Housing: Article 24 (with health) - implications of housing for health; Article 27 - special needs and requirements of children in relation to housing; Article 31 - implications of housing policy for children's rights to play and recreation.
Justice: Articles 1-9; 11-13; 15-23; 25-28; 30; 32-36; Articles 37-40 (with Correctional Services, Safety and Security) - protection of children from torture, cruel, inhuman and degrading treatment or punishment and from arbitrary or unlawful restriction of liberty; distinct system of juvenile justice with emphasis on avoiding judicial proceedings and institutional placements.
Labour: Article 32 - child labour; Article 28 - vocational information and guidance. Implications of ILO instruments for children.
Land Affairs: Article 27 - implications for adequate standard of living for children; seeking to end discrimination against rural children; Article 31 - implications for children's right to play and recreation of land use and ownership.
Mineral and Energy Affairs: Articles 6 and 24 (with health) - implications of policies for children's health (including mining, pollution, health and safety at work, electrification); with health, education etc. - relevance of electrification and access to appropriate and affordable energy to achieving children's rights.
Posts, Telecommunication and Broadcasting: Article 17 - children's access to appropriate information; protection of children from injurious information; respect for linguistic needs and rights of children; Article 13 - children's right to freedom of expression, contribution of the media; Articles 28 and 29 (with Education) - contribution of media to education; Articles 6 and 24 (with Health) - contribution of the media to children's health; Article 31 - contribution of media to children's cultural, artistic rights.
Provincial Affairs, Constitutional Development and Local Government: ensure that the commitment to children and implementation of the Convention is taken up at local level; that, for example, there is proper consideration of involvement of children and consideration of children's views throughout provincial and local government and in all constitutional development.
Public Enterprises: ensure accountability to children and their needs and rights in stewardship over public resources.
Public Works: Articles 6 and 24 (with Health) - implications of built environment policies for children's health (and. for example, for their right to play and recreation); Built Environment Councils' aims and work must reflect commitments to children.
Safety and Security: Articles 37 and 40 (with Justice and Correctional Services) ensure a police service responsive to children's needs and rights; Article 19 (with Justice, Health, Welfare and Population Development, Education) - right of children to be protected from all forms of physical or mental violence; ensure that crime prevention/community safety policies reflect particular importance of children and involve children directly.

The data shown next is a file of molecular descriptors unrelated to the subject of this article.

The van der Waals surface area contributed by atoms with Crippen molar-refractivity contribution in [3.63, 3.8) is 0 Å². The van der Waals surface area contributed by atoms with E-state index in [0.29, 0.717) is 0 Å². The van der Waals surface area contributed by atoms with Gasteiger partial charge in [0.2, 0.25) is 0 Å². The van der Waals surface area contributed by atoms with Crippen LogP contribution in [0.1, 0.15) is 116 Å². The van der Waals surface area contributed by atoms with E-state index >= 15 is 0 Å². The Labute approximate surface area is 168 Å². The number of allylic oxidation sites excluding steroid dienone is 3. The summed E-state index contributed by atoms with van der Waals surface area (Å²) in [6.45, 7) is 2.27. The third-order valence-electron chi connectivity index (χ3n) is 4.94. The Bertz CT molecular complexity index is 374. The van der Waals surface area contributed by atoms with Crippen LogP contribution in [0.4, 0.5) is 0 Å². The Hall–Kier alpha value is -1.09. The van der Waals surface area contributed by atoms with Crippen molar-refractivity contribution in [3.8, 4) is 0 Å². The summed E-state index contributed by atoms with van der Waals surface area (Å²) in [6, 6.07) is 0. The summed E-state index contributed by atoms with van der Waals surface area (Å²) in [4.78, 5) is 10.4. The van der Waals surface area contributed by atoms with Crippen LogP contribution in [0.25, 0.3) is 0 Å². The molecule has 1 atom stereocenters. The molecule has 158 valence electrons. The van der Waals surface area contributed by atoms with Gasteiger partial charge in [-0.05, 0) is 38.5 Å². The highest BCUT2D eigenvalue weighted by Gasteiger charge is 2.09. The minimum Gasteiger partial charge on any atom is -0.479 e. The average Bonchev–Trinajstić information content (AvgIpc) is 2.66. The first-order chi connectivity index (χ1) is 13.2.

Sport and Recreation: Articles 6 and 24 (with Health) - relevance of sport and recreation to children's health; Article 28 and 29 (with Education) - relevance of sport and recreation to education; Article 31 - right of children to play and recreation.
Trade and Industry: Articles 6 and 24 (with Health) - relevance of consumer protection to children's health; ensure that policy objectives are consistent with commitments to children - e.g. effects of industrialisation; (with Labour and Welfare and Population Development) -respecting needs of child-rearing in employment etc.
Transport: Articles 6 and 24 (with Health) - implications of transport policy for children's health (accidents, pollution etc.); Article 28 (with Education) - implications of transport policy for right of access to education; Article 23 - implications of transport policy for disabled children; Article 31 - implications of transport policy for children's right to play and recreation (e.g. children's mobility often threatened by roads development etc.).
Water Affairs and Forestry: Article 24 - (with health) right to clean water and sanitation; (with Environmental Affairs and Tourism, and Land Affairs) environmental rights of children; Article 31 - child's right to leisure, play and recreation; Article 28 (with Education) development of respect for natural environment.
Welfare and Population Development: Article 1 - definition of child, age of majority, and other ages at which particular rights are gained; Articles 5 and 18 - State's duty to respect responsibilities and rights of parents; parental responsibilities; State's duty to render appropriate assistance to parents; Article 7 - registration of birth, right to a name etc.; Articles 9, 20, 3.3 - limit separation of child from parents; special protection for children 'without families; institution and services must conform to standards; Article 10 - family reunification; Articles 11 and 35 - illicit transfer, non-return, abduction of children; Article 21
- adoption, including inter-country; Article 24 - (with Health) family planning; Article 26 -child's right to benefit from social security; Article 27 - (with other ministries) right of child to adequate standard of living; State's obligation to assist parents; State's obligation to secure maintenance for children from both parents.